Australian men are working harder than ever before, striving to be more productive, more efficient, and more successful. Good on them. But what if we told you that – as well as putting your mental health at risk – working flat-out might actually be inhibiting the productivity and success you’re looking to cultivate…
Hustle culture, the “sigma male grindset”, whatever you want to call it… Right now, and particularly online, men are being bombarded with hardcore messages about being productive and what success looks like. Figures like Elon Musk, Jordan Belfort, Andrew Tate, Gary Vee and Tony Robbins are front of mind for men; idolised as paragons of the hyper-productive and the epitome of masculinity.
Other than ushering in a wave of brilliant memes (and they have been brilliant, we must admit) the impact of the phenomenon has been overwhelmingly negative, convincing a generation of young men that the only way to find success in an increasingly precarious post-2008 economic landscape is to work all day, every day in pursuit of their professional goals, desperately starting a multitude of side-hustles as a means to triumph in the “rise-and-grind” world.
Australian men are no exception. Data just released by SmartCompany finds that Aussies have become ‘rest resistant’. Last year, Aussies worked 3.2 billion hours a year in unpaid overtime, built up 134 million days of accrued annual leave, and 3.8 million of us didn’t even take lunch breaks.
But is our addiction to being busy actually making us less productive whilst simultaneously damaging our mental health?
Beyond Blue claims that excessive work stress accounts for 13% of depression in working men, and cites “long working hours”, “work overload” and “high demands” – either imposed by management or by yourself – as causal factors in this figure. They note that work-induced mental health issues can have a direct impact on businesses and workers alike through “increased absenteeism”, “increased cost” and, crucially, “reduced productivity”.
For years, many have chosen to put their mental health needs aside in the pursuit of progress, but if hustling is actually reducing your productivity in both the long- and short-term, what’s the point? And what can you do to look after yourself without sacrificing those hard-earned workplace gains?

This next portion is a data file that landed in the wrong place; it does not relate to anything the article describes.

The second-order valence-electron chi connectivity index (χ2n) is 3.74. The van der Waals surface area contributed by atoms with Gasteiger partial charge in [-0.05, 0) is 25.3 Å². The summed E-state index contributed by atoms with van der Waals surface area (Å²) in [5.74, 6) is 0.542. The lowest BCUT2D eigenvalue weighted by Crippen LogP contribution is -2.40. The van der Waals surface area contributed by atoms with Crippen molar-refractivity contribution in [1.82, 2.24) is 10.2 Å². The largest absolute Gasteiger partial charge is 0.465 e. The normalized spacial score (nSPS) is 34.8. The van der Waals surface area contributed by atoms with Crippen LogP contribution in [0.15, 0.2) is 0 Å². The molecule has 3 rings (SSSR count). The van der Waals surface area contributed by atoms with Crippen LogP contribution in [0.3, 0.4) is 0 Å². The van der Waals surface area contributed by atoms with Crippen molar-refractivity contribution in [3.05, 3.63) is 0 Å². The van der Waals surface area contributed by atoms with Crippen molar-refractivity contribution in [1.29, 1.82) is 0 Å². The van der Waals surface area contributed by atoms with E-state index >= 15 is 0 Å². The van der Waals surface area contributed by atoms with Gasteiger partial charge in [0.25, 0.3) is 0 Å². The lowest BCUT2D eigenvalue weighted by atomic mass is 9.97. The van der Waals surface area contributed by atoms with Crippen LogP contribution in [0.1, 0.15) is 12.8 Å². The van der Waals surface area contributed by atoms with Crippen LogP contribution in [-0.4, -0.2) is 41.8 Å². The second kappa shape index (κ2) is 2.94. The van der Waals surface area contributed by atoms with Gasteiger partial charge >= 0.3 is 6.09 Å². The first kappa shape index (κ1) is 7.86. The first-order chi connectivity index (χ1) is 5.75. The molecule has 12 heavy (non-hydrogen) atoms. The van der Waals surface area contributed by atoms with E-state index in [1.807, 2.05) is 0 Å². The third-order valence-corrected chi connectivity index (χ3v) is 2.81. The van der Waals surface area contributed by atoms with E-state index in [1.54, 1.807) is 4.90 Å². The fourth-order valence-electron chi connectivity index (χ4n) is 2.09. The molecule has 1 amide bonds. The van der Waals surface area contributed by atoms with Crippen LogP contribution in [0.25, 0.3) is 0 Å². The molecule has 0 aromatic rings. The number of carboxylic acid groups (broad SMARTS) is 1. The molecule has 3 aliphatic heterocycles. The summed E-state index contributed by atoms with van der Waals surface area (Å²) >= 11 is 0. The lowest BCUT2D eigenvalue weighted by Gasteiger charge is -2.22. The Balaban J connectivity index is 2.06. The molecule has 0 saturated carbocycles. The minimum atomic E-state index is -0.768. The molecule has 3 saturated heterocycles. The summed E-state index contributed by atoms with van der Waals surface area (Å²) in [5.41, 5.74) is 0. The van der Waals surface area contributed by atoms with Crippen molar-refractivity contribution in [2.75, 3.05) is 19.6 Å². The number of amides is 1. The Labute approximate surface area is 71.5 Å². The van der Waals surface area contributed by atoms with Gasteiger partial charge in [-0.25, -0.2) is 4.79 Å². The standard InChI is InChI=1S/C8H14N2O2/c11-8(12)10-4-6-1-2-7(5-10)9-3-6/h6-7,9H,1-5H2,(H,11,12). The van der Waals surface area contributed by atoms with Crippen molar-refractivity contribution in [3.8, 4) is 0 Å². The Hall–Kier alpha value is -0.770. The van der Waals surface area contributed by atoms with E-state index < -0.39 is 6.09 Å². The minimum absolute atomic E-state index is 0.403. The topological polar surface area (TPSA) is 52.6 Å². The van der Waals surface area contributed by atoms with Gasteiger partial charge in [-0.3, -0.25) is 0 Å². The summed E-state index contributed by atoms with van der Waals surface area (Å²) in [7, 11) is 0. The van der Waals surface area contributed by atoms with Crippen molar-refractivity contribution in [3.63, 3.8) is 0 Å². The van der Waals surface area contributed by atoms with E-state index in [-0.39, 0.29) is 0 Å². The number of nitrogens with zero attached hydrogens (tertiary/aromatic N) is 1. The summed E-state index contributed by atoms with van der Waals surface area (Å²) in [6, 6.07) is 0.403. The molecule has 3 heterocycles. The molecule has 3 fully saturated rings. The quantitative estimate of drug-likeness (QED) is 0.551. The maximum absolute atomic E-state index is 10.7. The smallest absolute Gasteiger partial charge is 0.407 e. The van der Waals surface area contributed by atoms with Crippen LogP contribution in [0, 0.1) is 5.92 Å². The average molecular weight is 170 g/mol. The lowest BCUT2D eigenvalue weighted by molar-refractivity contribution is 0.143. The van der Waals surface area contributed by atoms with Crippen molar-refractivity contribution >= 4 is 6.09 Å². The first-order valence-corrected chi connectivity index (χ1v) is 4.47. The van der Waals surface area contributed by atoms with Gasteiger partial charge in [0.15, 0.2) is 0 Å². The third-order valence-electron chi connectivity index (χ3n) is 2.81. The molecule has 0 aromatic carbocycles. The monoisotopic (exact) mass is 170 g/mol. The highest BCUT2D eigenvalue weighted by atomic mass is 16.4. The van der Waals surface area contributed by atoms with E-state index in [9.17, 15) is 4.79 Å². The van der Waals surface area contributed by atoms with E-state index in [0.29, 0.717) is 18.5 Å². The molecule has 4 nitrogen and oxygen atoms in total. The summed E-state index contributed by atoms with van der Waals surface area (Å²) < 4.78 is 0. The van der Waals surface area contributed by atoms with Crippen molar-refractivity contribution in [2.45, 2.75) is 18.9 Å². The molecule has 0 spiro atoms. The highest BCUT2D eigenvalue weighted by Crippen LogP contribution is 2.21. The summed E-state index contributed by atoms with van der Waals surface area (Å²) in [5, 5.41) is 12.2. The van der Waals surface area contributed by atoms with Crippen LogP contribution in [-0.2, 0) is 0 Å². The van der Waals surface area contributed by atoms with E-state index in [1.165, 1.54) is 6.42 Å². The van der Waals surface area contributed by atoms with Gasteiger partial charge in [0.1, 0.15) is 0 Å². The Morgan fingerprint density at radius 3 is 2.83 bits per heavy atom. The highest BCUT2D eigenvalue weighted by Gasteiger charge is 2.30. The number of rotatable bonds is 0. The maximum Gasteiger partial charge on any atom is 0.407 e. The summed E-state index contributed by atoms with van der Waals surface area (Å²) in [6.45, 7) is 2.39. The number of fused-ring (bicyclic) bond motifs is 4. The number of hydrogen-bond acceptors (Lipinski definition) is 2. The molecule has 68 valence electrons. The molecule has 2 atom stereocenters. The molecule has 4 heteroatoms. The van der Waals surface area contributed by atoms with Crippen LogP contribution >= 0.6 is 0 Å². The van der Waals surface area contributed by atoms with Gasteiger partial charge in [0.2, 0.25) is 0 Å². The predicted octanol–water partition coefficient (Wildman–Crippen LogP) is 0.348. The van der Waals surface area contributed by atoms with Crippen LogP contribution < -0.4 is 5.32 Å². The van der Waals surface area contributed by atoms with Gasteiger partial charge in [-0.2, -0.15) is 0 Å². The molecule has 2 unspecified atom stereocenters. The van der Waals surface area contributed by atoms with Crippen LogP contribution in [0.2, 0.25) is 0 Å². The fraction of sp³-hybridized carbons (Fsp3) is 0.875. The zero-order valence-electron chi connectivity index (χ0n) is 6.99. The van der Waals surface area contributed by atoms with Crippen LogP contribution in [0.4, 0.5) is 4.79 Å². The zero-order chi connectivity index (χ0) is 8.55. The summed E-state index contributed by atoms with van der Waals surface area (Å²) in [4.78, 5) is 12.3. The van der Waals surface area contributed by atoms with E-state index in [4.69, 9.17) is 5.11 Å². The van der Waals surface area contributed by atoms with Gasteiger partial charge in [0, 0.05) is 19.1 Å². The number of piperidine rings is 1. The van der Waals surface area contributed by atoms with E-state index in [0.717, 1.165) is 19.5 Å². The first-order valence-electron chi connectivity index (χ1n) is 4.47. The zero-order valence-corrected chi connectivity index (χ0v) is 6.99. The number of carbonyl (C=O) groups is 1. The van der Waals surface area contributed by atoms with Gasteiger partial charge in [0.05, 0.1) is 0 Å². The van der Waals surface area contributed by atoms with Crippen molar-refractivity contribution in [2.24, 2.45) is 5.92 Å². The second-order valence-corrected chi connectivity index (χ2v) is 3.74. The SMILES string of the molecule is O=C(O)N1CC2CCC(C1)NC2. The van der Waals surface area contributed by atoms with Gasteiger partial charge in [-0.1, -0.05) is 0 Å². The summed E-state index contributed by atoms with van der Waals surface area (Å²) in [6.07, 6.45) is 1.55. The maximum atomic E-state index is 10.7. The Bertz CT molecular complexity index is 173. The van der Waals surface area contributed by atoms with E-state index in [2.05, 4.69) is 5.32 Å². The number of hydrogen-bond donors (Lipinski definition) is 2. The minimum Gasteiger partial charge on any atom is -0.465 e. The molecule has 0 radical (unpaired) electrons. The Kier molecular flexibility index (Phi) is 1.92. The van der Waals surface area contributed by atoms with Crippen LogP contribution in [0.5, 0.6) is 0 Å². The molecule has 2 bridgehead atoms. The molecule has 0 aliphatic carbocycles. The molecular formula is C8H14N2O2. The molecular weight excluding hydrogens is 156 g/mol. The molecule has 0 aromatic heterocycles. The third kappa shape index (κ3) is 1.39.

In order to be more productive in the long term, you have to come up with better ideas and make better decisions. Makes sense, right? The irony here is that in order to generate those ideas and make those decisions, you actually need to slow down and do less.
To try this out, you need to focus on the three D’s. You know we’re all about the ‘D’ here at DMARGE, so you won’t be surprised to hear that we’re big believers in Decelerating, Decompressing, and Deciding. This means slowing down the way you work, sharing the load, and prioritising the stuff that’s really important to you.
Another trick is the “15% buffer rule”: rather than trying to work at 100% capacity all the time – as our Hustle Heroes might encourage – you should instead aim for 85%. This leaves you 15% reserve capacity to adapt to the urgent or unexpected.
This way, if something does come up, you’ll have the time and space to tackle it without suddenly having to play catch-up. Try blocking out an hour per day of protected diary time or taking a few short breaks.
Bottom line, this is about avoiding the dreaded burnout. It may seem like working non-stop, staying up late, and filling every waking moment with activity is the key to productivity but, in the long-term, this approach is a killer of productivity and well-being alike.
By becoming more conscious of the way you work and the amount you’re taking on, you can become more realistic about what it’s actually possible to achieve in the time you have available. Time is our most precious commodity – both in work and beyond – so it’s essential to spend it wisely.
So if you want to find your success, make your millions, and live the Sigma Male good life, then go right ahead. All we’d say is this: if you’re looking to truly maximise productivity, play the long game, look after your mental health, and live a life of your design.